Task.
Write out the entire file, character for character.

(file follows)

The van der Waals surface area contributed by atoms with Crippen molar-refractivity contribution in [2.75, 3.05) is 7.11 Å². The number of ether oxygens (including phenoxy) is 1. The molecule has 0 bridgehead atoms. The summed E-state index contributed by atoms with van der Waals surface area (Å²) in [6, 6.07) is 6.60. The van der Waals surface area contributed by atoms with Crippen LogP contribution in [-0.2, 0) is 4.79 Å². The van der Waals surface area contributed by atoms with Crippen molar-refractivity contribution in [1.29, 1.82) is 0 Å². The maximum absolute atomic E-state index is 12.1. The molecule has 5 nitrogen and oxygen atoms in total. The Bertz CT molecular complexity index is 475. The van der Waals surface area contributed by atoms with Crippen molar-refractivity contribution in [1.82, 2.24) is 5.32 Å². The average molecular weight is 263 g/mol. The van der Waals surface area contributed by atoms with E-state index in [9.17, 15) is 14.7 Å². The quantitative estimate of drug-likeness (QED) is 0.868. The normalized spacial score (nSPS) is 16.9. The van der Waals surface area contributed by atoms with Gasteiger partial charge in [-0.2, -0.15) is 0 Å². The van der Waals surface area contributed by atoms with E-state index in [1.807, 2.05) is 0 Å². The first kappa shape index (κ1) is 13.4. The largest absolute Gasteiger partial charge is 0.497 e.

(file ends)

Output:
The van der Waals surface area contributed by atoms with Crippen molar-refractivity contribution in [2.75, 3.05) is 7.11 Å². The number of ether oxygens (including phenoxy) is 1. The molecule has 0 bridgehead atoms. The summed E-state index contributed by atoms with van der Waals surface area (Å²) in [6, 6.07) is 6.60. The van der Waals surface area contributed by atoms with Crippen LogP contribution in [-0.2, 0) is 4.79 Å². The van der Waals surface area contributed by atoms with Crippen molar-refractivity contribution in [1.29, 1.82) is 0 Å². The maximum absolute atomic E-state index is 12.1. The molecule has 5 nitrogen and oxygen atoms in total. The Bertz CT molecular complexity index is 475. The van der Waals surface area contributed by atoms with Crippen molar-refractivity contribution in [1.82, 2.24) is 5.32 Å². The average molecular weight is 263 g/mol. The van der Waals surface area contributed by atoms with E-state index in [9.17, 15) is 14.7 Å². The quantitative estimate of drug-likeness (QED) is 0.868. The normalized spacial score (nSPS) is 16.9. The van der Waals surface area contributed by atoms with Gasteiger partial charge in [-0.2, -0.15) is 0 Å². The van der Waals surface area contributed by atoms with E-state index in [1.807, 2.05) is 0 Å². The first kappa shape index (κ1) is 13.4. The largest absolute Gasteiger partial charge is 0.497 e.